Pollarded Willows: the banks of the rhynes were often planted with Willow trees, both to help strengthen the banks and also to show the courses of roads and tracks during floods. These Willows are often pollarded, i.e. their upper branches are cut off, which results in distinctively broad and dense heads to the trees. Pollarding keeps trees to a required height, while ensuring a steady supply of wood – more important in the past than now – for fires, thatching spars, fencing and so on.



ARCHIVE: STILL LIFE PICTURE GALLERY 4 – POSTS 31 – 40

I’m currently posting images from my large archive of (loosely defined!) still life photos.  These photos are being posted singly, with full text.

To make viewing of these images easier for those with little time to spare, I’m also posting groups of these images with minimal titles.  This is the 4th gallery – you can find the earlier galleries here: 1 2 3 .

Clicking onto each image will open a larger version in a separate window: doing this often enhances the image.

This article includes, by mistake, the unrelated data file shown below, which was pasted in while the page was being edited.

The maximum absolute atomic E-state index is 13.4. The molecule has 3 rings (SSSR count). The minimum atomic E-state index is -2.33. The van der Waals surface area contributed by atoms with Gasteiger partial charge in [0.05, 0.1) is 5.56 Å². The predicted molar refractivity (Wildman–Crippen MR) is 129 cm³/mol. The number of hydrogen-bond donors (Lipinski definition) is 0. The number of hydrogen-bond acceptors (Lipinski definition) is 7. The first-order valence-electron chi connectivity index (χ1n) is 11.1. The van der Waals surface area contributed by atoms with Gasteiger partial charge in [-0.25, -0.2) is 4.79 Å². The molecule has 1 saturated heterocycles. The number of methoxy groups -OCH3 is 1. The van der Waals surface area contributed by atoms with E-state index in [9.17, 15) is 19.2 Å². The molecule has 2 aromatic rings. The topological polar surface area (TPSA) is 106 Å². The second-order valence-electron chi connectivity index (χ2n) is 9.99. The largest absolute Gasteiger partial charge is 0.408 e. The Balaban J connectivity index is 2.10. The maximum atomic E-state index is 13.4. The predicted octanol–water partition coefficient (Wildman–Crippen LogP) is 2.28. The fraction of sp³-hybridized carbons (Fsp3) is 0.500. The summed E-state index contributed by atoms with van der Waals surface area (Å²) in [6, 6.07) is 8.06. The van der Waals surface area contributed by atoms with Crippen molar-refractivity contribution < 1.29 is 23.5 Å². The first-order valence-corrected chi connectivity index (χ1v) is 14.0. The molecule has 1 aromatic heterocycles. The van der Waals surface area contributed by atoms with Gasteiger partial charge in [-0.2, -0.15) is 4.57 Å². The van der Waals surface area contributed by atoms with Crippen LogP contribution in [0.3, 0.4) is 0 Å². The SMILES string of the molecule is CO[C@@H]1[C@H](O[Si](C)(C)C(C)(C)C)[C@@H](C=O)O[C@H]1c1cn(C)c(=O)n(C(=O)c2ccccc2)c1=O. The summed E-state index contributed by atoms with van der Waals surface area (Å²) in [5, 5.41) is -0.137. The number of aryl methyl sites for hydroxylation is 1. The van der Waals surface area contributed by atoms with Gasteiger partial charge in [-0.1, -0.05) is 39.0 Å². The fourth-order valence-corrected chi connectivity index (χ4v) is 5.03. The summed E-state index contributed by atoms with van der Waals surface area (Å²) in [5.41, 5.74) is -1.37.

31: Trellises beside the front door – a cottage in Peaslake, Surrey; 2012.

32: Stella – flattened beer can, road kill from a Bristol gutter; 2006.

33: Phone boxes, Penzance, Cornwall; 2012.

34: Female Mallard, motionless but alert as I edge closer; Chew Valley Lake; 2017.

35: Low angle autumn sunlight grazes the pavement on a steep hill; Bristol; 2017.

36: Fisherman in early morning mist; Chew Valley Lake, near Bristol; 2015.

37: Mute Swan, posing for me or, more probably, threatening me; Chew Valley Lake; 2017.

38: Striped shirt, one of mine, hanging up to dry; Bristol; 2013.

39: Upstairs on the early morning bus: someone with buds in and phone out – misted, silhouetted, indistinct – someone anonymous who is, essentially, entirely somewhere else; Bristol; 2017.

40: City life: the clean, soulless hospitality of a corporate foyer, with reflections of traffic lights outside and more corporate architecture across the road; Bristol; 2016.

ARCHIVE: STILL LIFE 47 – SHELTER AT A BUS STOP (MONO + COLOUR)